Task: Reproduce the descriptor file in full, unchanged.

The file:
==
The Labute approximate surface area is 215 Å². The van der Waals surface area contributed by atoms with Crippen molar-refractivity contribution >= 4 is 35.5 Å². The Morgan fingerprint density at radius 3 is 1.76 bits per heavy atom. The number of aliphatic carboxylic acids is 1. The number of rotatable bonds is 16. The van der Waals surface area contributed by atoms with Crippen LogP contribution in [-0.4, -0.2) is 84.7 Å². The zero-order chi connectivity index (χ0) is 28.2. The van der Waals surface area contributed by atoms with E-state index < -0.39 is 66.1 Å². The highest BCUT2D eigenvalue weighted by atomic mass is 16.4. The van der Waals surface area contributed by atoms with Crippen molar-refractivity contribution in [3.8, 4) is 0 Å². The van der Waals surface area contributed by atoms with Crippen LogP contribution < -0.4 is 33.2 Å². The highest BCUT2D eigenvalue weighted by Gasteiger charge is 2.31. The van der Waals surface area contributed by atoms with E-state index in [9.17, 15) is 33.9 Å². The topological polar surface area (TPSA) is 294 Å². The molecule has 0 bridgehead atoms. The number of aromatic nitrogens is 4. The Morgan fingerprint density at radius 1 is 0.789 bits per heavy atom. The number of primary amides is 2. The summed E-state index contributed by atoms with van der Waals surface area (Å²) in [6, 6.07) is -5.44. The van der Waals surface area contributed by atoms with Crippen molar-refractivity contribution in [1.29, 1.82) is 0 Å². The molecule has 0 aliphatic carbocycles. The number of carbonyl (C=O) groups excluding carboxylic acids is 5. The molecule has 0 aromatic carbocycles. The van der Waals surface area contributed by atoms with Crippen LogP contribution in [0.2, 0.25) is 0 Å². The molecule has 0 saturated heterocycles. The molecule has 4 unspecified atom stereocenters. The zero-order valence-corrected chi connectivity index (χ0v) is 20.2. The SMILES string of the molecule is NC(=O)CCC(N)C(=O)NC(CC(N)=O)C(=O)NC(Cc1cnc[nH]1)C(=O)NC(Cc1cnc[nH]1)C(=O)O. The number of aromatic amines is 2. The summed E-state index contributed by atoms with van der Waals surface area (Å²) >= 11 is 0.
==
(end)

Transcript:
The Labute approximate surface area is 215 Å². The van der Waals surface area contributed by atoms with Crippen molar-refractivity contribution >= 4 is 35.5 Å². The Morgan fingerprint density at radius 3 is 1.76 bits per heavy atom. The number of aliphatic carboxylic acids is 1. The number of rotatable bonds is 16. The van der Waals surface area contributed by atoms with Crippen LogP contribution in [-0.4, -0.2) is 84.7 Å². The zero-order chi connectivity index (χ0) is 28.2. The van der Waals surface area contributed by atoms with E-state index < -0.39 is 66.1 Å². The highest BCUT2D eigenvalue weighted by atomic mass is 16.4. The van der Waals surface area contributed by atoms with Crippen molar-refractivity contribution in [3.8, 4) is 0 Å². The van der Waals surface area contributed by atoms with Crippen LogP contribution < -0.4 is 33.2 Å². The highest BCUT2D eigenvalue weighted by Gasteiger charge is 2.31. The van der Waals surface area contributed by atoms with E-state index in [9.17, 15) is 33.9 Å². The topological polar surface area (TPSA) is 294 Å². The molecule has 0 bridgehead atoms. The number of aromatic nitrogens is 4. The Morgan fingerprint density at radius 1 is 0.789 bits per heavy atom. The number of primary amides is 2. The summed E-state index contributed by atoms with van der Waals surface area (Å²) in [6, 6.07) is -5.44. The van der Waals surface area contributed by atoms with Crippen molar-refractivity contribution in [1.29, 1.82) is 0 Å². The molecule has 0 aliphatic carbocycles. The number of carbonyl (C=O) groups excluding carboxylic acids is 5. The molecule has 0 aromatic carbocycles. The van der Waals surface area contributed by atoms with Crippen LogP contribution in [0.2, 0.25) is 0 Å². The molecule has 0 saturated heterocycles. The molecule has 4 unspecified atom stereocenters. The zero-order valence-corrected chi connectivity index (χ0v) is 20.2. The SMILES string of the molecule is NC(=O)CCC(N)C(=O)NC(CC(N)=O)C(=O)NC(Cc1cnc[nH]1)C(=O)NC(Cc1cnc[nH]1)C(=O)O. The number of aromatic amines is 2. The summed E-state index contributed by atoms with van der Waals surface area (Å²) >= 11 is 0.